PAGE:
What creates and sustains top-end loyalty in both the BtoB and BtoC worlds is, of course, excellent performance on “table stakes” tangible, basic value elements. Delivering at promised levels on pricing, completeness, accuracy, timeliness, reliability, and consistency are minimum standards for building a foundation level of trust and helping to build the supplier-customer relationship. Proactive, personalized – even anticipatory – service that exceeds expectations, two-way communication, and engagement help bond the customer to the supplier. This is true throughout the customer life cycle, from initial supplier selection and purchase through cross-sell, up-sell, and advocacy behavior.

Apart from procurement and pricing requirements sometimes encountered in business-to-business supplier selection and loyalty behavior situations, there are several factors that contribute directly to perceptions and marketplace actions. These include:

  • Overall supplier brand impression/reputation – largely attitudinal, with some influence on purchase decisions;
  • Level of expressed commitment to supplier – largely attitudinal;
  • Overall performance satisfaction – impacts purchase intention;
  • Perceived service quality – impacts both attitudes and purchase intentions.

Service quality is a critical measure of organizational performance and is a key
condition of relationship quality. In turn, relationship quality links and contributes to the perception of satisfaction and trust, creating business outcomes of customer retention and advocacy. This is similar to the role of service in BtoC product and service supplier selection, but it takes on more importance, and leverage, in BtoB.

As reported in a BtoB analysis publication from Allegiance, a major consulting organization: “Focusing only on the end customer in a BtoB environment yields only part of your company’s story. After all, your business partners represent your company and products to their customers. Therefore, you need to make sure your business customers are properly advocating your brand.” Even though BtoB customer relationships are often higher-touch than in BtoC customer markets, companies that depend only on anecdotal, qualitative information leave much insight uncovered. There must be a proactive, formal and actionable advocacy-based research program to help stay ahead of the customer need curve.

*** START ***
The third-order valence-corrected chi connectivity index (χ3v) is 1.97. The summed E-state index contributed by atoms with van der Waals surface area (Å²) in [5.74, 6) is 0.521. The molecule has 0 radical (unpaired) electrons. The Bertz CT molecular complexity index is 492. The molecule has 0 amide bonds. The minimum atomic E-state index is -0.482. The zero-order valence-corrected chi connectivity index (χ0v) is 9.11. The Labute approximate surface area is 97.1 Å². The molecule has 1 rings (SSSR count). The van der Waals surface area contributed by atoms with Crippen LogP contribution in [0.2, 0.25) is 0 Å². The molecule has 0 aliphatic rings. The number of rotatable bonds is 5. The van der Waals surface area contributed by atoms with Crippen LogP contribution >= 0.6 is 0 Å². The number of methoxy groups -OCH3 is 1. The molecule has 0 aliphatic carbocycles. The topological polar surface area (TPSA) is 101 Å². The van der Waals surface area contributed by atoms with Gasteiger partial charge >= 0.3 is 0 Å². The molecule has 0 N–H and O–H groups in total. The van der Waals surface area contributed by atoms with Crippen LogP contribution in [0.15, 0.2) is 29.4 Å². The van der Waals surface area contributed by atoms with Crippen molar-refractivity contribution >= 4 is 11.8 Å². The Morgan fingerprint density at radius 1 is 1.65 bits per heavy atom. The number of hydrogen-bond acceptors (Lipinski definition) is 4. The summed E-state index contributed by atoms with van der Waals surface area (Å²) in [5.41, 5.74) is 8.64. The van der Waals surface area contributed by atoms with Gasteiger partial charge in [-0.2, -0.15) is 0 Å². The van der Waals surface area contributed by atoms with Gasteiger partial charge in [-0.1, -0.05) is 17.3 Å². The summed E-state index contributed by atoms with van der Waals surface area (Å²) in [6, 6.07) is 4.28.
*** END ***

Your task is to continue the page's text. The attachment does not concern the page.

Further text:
Word-of-mouth, just as important in driving advocacy behavior, is critical in the business-to-business world. Simply, word-of-mouth gets business decision-makers to buy, and continue buying. According to the study – “Driving Word of Mouth Advocacy Among Business Executives: The Experiential Marketing Connection,” conducted in 2007 by Keller Fay Group and Jack Morton Worldwide – 53% of the 288 U.S. business decision-makers surveyed said that word-of-mouth from colleagues and friends would both get them to buy and contribute strongly to passing along positive comments themselves. This compares to 39% for sales representatives, 38% for meetings, events, and conferences, 37% for Internet, and 37% for trade shows and exhibits. Direct mail, print, TV, and radio advertising were cited by between 22% and 32% as having influence on work-related purchases.

So, despite the recognized differences between BtoB and BtoC service and product purchasing, does being trapped in an unwanted vendor relationship represent a frequent situation for business-to-business customers? Is business-to-business customer advocacy an oxymoron? Supported by the reality of study findings, I’d respond with an emphatic NO to both questions.

Republished with author's permission from original post.

Michael Lowenstein, PhD CMC
Michael Lowenstein, PhD CMC, specializes in customer and employee experience research/strategy consulting, and brand, customer, and employee commitment and advocacy behavior research, consulting, and training. He has authored seven stakeholder-centric strategy books and 400+ articles, white papers and blogs. In 2018, he was named to CustomerThink's Hall of Fame.